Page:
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Judges divided over whether city attorney could participate in demolition decision

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Two judges on the Indiana Court of Appeals Wednesday believed that a Hammond resident didn’t have the benefit of an impartial decision maker in the proceeding that ordered demolition of his property. They believed the city attorney, whose office prosecuted the case, couldn’t sit on the city board that conducted the hearing.

The city of Hammond declared a residence of Hugo Torres uninhabitable. The city conducted a hearing on the order, and the hearing board consisted of the city controller, the city engineer and the city attorney. They ordered the property demolished. The trial court affirmed.

In Hugo Torres v. City of Hammond and City of Hammond Board of Public Works and Safety, 45A03-1306-PL-205, Judges Melissa May and Chief Judge Nancy Vaidik reversed, finding Torres was deprived of his due process right to an impartial decision maker when the Hammond city attorney served on the board at the hearing while an assistant city attorney represented Hammond. The judges cited City of Hammond v. State ex rel. Jefferson, 411 N.E.2d 152, 153 (Ind. Ct. App. 1980) in support of their decision.

Judge Patricia Riley dissented, writing she did not find Jefferson to be controlling. She believed Rynerson v. City of Franklin, 669 N.E.2d 964, 967 (Ind. 1996) provides guidance.

“Giving due consideration to the presumption of honesty, integrity, and conscientiousness, I find that the present situation is free from an appearance of impropriety as Torres fails to point to any evidence — besides the city attorney’s mere presence on the Board — establishing the city attorney’s actual bias or prejudice. Nor was there any actual bias or prejudice on the part of the two other participating members of the Board,” Riley wrote.
 

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  1. From his recent appearance on WRTV to this story here, Frank is everywhere. Couldn't happen to a nicer guy, although he should stop using Eric Schnauffer for his 7th Circuit briefs. They're not THAT hard.

  2. They learn our language prior to coming here. My grandparents who came over on the boat, had to learn English and become familiarize with Americas customs and culture. They are in our land now, speak ENGLISH!!

  3. @ Rebecca D Fell, I am very sorry for your loss. I think it gives the family solace and a bit of closure to go to a road side memorial. Those that oppose them probably did not experience the loss of a child or a loved one.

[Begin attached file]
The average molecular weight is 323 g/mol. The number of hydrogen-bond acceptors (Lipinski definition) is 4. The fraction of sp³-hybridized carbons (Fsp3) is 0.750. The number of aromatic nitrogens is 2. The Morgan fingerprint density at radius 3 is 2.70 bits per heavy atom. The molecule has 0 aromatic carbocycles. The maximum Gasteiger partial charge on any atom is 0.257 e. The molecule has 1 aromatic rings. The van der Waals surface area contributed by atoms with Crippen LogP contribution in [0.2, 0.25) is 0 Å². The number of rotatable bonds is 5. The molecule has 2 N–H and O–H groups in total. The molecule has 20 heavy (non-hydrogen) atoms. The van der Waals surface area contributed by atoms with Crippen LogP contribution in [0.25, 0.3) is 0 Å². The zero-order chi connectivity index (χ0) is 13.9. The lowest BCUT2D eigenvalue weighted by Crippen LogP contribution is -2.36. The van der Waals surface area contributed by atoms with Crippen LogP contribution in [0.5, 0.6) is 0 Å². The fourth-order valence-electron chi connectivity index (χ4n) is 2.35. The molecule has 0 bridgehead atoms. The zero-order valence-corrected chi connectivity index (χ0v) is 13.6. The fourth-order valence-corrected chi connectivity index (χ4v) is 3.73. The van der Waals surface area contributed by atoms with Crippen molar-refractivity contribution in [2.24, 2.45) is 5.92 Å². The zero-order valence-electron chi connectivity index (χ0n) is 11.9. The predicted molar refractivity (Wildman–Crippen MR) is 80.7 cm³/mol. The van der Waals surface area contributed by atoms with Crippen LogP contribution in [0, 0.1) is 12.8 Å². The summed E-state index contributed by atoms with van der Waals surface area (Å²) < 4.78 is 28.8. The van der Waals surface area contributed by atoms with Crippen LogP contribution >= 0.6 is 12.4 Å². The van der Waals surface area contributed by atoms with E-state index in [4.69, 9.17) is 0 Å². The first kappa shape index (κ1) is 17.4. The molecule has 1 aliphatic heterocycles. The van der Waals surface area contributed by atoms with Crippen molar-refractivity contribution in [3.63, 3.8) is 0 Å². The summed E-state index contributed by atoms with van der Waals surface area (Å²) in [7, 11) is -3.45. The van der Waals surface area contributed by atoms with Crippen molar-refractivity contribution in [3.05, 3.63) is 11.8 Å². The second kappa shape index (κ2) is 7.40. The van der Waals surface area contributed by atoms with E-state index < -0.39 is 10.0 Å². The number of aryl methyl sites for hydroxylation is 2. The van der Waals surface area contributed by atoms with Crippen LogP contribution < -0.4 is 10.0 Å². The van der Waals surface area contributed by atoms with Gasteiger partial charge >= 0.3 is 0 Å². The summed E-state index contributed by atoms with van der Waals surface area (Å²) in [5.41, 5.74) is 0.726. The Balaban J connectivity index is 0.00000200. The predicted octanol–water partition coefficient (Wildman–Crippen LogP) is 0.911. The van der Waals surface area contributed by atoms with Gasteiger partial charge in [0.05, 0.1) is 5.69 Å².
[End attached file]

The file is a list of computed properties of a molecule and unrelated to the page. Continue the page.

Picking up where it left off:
4. If it were your child that died maybe you'd be more understanding. Most of us don't have graves to visit. My son was killed on a state road and I will be putting up a memorial where he died. It gives us a sense of peace to be at the location he took his last breath. Some people should be more understanding of that.

  5. Can we please take notice of the connection between the declining state of families across the United States and the RISE OF CPS INVOLVEMENT??? They call themselves "advocates" for "children's rights", however, statistics show those children whom are taken from, even NEGLIGENT homes are LESS likely to become successful, independent adults!!! Not to mention the undeniable lack of respect and lack of responsibility of the children being raised today vs the way we were raised 20 years ago, when families still existed. I was born in 1981 and I didn't even ever hear the term "CPS", in fact, I didn't even know they existed until about ten years ago... Now our children have disagreements between friends and they actually THREATEN EACH OTHER WITH, "I'll call CPS" or "I'll have [my parent] (usually singular) call CPS"!!!! And the truth is, no parent is perfect and we all have flaws and make mistakes, but it is RIGHTFULLY OURS - BY THE CONSTITUTION OF THIS GREAT NATION - to be imperfect. Let's take a good look at what kind of parenting those that are stealing our children are doing, what kind of adults are they producing? WHAT ACTUALLY HAPPENS TO THE CHILDREN THAT HAVE BEEN RIPPED FROM THEIR FAMILY AND THAT CHILD'S SUCCESS - or otherwise - AS AN ADULT.....

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